SAN FRANCISCO — Yahoo has long been a top online destination for sports fans, and this year, it made two big bets to expand that audience: its multimillion-dollar deal to webcast a National Football League game and its July entrance into the world of daily fantasy sports contests.
While the N.F.L. stream a month ago was successful enough that both Yahoo and the N.F.L. are exploring further streaming partnerships, daily fantasy games have been more troublesome.
Eric T. Schneiderman, the New York attorney general, just expanded his investigation of daily fantasy sports games to include Yahoo, the No. 3 player in the young market. Until then, most of the scrutiny had fallen on the two market leaders, DraftKings and FanDuel.
Critics charge that the contests amount to illegal sports gambling because the outcomes are based more on luck than on skill.
The attorney general’s investigation puts an uncomfortable spotlight on Yahoo’s sports offerings, which have been one of the few bright spots for the troubled Silicon Valley icon. Yahoo, an early leader on the Internet, has in recent years fallen further and further behind Google and Facebook in the fight for online advertising and traffic.
And Marissa Mayer, the company’s chief executive since 2012, has been under increasing pressure from Wall Street to come up with a more effective strategy to turn around the company.
When Yahoo began offering the paid daily fantasy games in July, the Internet company wanted to capture a piece of a hot market. It was also hoping that the traffic and good will it would gain from fantasy sports fans would help further its broader ambitions in sports.
Although the company declined to comment for this article, Kathy Savitt, then the company’s chief marketing officer, said at the time, “We’re focused on what do sports fans want and how do we delight them.”
But any restrictions on daily fantasy games are unlikely to damage Yahoo as much as its competitors in the business, which depend on entry fees for most of their revenue. Yahoo has deep financial pockets, lined with billions of dollars from its advertising businesses and the partial sale of its stake in Alibaba, a Chinese e-commerce company.
“Yahoo does not depend on gambling revenue for its fantasy business,” Jerry Shen, the former director of engineering for Yahoo fantasy sports, said in an interview conducted via instant messaging. “It’s nice to have, but Yahoo has had an ad-supported fantasy business for 15 years.”
And Yahoo’s sports ambitions are far greater than daily fantasy games. Yahoo’s sports sites, which are measured in conjunction with NBC’s online sports properties, were the No. 2 sports destination across the web and mobile devices, trailing only ESPN, according to comScore, a measurement firm.
In fantasy sports contests, players pay an entry fee, then compete with other players to assemble the best possible fictional team of professional athletes. The performance of each “fantasy” team is based on the actual performance of the individual athletes in real games, and the winner usually gets a substantial cash prize.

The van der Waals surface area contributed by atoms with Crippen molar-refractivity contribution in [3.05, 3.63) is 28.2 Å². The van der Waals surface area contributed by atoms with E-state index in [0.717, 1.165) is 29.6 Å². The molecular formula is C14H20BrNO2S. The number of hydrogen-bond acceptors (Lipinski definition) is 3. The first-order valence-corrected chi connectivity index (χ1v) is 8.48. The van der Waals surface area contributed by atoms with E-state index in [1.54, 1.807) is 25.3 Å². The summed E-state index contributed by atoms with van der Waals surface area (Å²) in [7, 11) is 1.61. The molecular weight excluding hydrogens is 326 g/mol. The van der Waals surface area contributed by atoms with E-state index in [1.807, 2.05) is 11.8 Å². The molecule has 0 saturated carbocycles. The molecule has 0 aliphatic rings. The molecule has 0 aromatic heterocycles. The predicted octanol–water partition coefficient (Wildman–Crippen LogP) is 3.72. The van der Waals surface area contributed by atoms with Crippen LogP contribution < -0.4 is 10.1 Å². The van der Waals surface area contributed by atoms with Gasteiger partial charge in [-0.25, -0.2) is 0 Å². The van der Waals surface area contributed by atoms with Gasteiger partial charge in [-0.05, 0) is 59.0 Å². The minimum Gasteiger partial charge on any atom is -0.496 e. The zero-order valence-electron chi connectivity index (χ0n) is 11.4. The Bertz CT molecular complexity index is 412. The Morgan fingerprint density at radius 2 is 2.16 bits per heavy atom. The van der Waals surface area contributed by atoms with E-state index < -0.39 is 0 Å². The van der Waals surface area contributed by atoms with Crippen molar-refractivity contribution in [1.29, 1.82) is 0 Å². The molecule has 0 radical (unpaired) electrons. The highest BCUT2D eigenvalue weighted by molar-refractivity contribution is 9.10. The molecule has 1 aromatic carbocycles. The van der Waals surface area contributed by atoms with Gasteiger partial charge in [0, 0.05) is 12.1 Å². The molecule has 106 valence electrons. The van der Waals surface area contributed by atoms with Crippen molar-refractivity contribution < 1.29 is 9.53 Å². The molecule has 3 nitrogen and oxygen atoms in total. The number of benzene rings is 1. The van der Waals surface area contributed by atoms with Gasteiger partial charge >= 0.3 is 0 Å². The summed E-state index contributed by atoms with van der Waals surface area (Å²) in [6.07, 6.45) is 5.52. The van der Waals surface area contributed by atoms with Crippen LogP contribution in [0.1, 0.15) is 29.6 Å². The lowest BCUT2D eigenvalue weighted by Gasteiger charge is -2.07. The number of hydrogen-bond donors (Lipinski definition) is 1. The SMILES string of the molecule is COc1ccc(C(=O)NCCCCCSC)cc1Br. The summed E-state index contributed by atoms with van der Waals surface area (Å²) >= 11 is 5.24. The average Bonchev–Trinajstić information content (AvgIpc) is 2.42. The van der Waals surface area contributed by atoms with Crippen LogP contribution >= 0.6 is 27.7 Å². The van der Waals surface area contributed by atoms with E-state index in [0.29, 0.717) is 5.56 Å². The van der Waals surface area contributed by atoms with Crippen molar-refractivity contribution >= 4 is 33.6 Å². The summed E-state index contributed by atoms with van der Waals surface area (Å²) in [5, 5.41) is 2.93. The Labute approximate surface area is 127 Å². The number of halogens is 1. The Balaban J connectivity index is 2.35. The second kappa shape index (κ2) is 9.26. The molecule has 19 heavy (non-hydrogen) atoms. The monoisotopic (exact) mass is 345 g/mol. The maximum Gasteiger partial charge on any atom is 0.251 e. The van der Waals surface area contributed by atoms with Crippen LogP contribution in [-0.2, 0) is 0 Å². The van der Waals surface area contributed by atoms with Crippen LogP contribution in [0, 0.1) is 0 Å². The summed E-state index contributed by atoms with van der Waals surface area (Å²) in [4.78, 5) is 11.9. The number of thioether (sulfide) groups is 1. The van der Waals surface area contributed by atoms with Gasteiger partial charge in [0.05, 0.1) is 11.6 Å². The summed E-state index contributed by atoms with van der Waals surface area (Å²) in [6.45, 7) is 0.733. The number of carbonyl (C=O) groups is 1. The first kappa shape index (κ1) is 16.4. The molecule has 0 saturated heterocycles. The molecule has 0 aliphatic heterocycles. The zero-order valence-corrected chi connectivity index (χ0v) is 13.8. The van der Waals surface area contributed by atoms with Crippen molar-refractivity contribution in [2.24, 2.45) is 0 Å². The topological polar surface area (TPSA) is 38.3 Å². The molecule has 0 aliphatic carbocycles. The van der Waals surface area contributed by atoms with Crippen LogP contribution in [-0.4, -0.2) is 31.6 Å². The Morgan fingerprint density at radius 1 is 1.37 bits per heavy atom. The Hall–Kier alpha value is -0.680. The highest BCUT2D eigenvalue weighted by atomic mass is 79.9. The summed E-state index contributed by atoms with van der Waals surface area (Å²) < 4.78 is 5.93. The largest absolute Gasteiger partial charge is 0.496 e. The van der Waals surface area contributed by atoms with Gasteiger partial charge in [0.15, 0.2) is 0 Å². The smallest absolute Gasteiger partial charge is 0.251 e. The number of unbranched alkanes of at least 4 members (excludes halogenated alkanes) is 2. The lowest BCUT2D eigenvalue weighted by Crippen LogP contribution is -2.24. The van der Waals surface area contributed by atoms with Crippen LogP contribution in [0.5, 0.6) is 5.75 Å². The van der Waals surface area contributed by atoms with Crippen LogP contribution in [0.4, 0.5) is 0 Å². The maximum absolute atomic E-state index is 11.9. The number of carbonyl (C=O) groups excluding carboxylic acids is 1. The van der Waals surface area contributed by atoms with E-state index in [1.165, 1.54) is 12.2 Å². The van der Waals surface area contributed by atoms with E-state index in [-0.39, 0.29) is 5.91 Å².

Originally, such contests lasted an entire season, and Yahoo quickly became the top place to play those games. But in recent years, Yahoo’s competitors added games based on a single day’s matches, like N.F.L. games on Sundays, making the contests more akin to sports betting, which is illegal in most states, than to the games of skill allowed under federal law.
Mr. Shen, who helped persuade Yahoo’s top executives to add daily games but left the company a month after they began, said that for Yahoo, getting into the daily fantasy business was a way to introduce new users to the company’s broader fantasy sports offerings.
Those, in turn, help attract an audience for Yahoo’s sports news and other advertising-supported content.
Unique visitors to the Yahoo-NBC Sports combination have risen by 20 percent to 81 million in the last year, according to comScore, although some of that increase was driven by FanDuel visitors who were included in the count. Visitors to Yahoo News, on the other hand, have dropped 12 percent despite expensive investments in digital magazines and a global news anchor, Katie Couric.
Yahoo considered last month’s live video stream of an N.F.L. game between the Buffalo Bills and the Jacksonville Jaguars to be a success, and this week, The Los Angeles Times reported that the N.F.L. commissioner, Roger Goodell, was meeting with Yahoo and other companies about the possible streaming of “Thursday Night Football” games.
David Copeland, the chief executive of SuperLobby.com, a site that tracks data about daily fantasy sports, said that Yahoo appeared to be losing money on most of its guaranteed daily fantasy games, in which it promises to pay a fixed pot of prizes no matter how few people enter the contest.
But short-term profits might not matter. “They have a stronger balance sheet than everyone else in the game,” Mr. Copeland said. “If it takes six months or 10 years, they’re not in a hurry.”
If cash-based daily fantasy games are eventually stopped in the United States, he said, Yahoo could just switch to competitions in which players win points, like casino-style games on Facebook and other platforms. The company would make money from ads and from selling bundles of points.
“Daily fantasy is really a product that people would play for free,” he said. “It’s a fun, engaging way to watch a series of games.”